The California Attorney General's Office issued notice to most of the state's 52 drug task forces -- including Humboldt County's -- that it will be pulling its agents and fiscal support effective Jan. 1 due to sharp state budget cuts to the office's Bureau of Narcotics Enforcement.According to reports, "In a Wednesday statement, Assemblyman Wesley Chesbro (D-Arcata) said the DOJ cuts won't result in the layoffs of any local law enforcement officers, but 'may result in a reduction of coordination between the Attorney General's Office and local law enforcement programs.'" So unlike here, the task forces aren't just going away.
In an effort to bridge a then-$26 billion state budget gap, the Legislature approved a $71 million reduction to the bureau's $77 million budget next year -- a cut that will trigger the loss of an additional $40 million in matching funds. As a result, the Department of Justice is expected to lay off more than 200 agents before Jan. 1. Humboldt County Drug Task Force Cmdr. Dan Harward expects to be among them.
”Personally, I'm operating under that assumption,” said Harward, who moved his family to the area from Southern California last fall to head the task force.
At their height, Texas boasted 53 regional narcotics task forces employing around 700 officers. Counties and local agencies came up with all the matching funds themselves - mostly in the form of employee salaries and asset forfeiture income - while in Cali there seems to be more state infrastructure, which is what's being cut. California Governor Jerry Brown hasn't proposed nearly as radical a fix as that enacted under Rick Perry, who redirected all the federal Byrne grant money to other areas. They're only eliminating the state's portion of the matching funds, leaving the task forces to operate on their own. By comparison, Gov. Perry first signed legislation to increase supervision by the state of drug task forces, only eliminating their funding when they proved essentially ungovernable.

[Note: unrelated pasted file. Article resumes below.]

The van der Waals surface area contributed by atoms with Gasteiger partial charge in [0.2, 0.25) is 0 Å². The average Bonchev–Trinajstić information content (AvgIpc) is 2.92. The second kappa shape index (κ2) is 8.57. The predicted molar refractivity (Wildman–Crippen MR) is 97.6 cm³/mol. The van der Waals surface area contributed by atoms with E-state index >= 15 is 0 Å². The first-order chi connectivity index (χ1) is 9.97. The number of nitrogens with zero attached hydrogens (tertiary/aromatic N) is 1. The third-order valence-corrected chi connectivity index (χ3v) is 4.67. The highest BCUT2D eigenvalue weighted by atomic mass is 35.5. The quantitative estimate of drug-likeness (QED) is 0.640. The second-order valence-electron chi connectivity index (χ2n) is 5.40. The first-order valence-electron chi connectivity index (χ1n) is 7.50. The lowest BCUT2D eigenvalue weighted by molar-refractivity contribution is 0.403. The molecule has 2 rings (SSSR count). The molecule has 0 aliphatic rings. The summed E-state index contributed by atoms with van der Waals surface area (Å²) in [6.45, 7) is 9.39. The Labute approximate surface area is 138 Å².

So rather than following in Texas' footsteps, in a way California is now devolving to what Texas was doing in the pre-Tulia era, when regional task forces operated with no practical state supervision. With Cali already facing an overincarceration crisis replete with federal court orders to reduce the nonviolent prison population, Governor Brown would do well to follow Rick Perry's lead, shifting Byrne money entirely from low-level drug enforcement to fund treatment, diversion and alternative sentencing instead of just reducing task forces' accountability.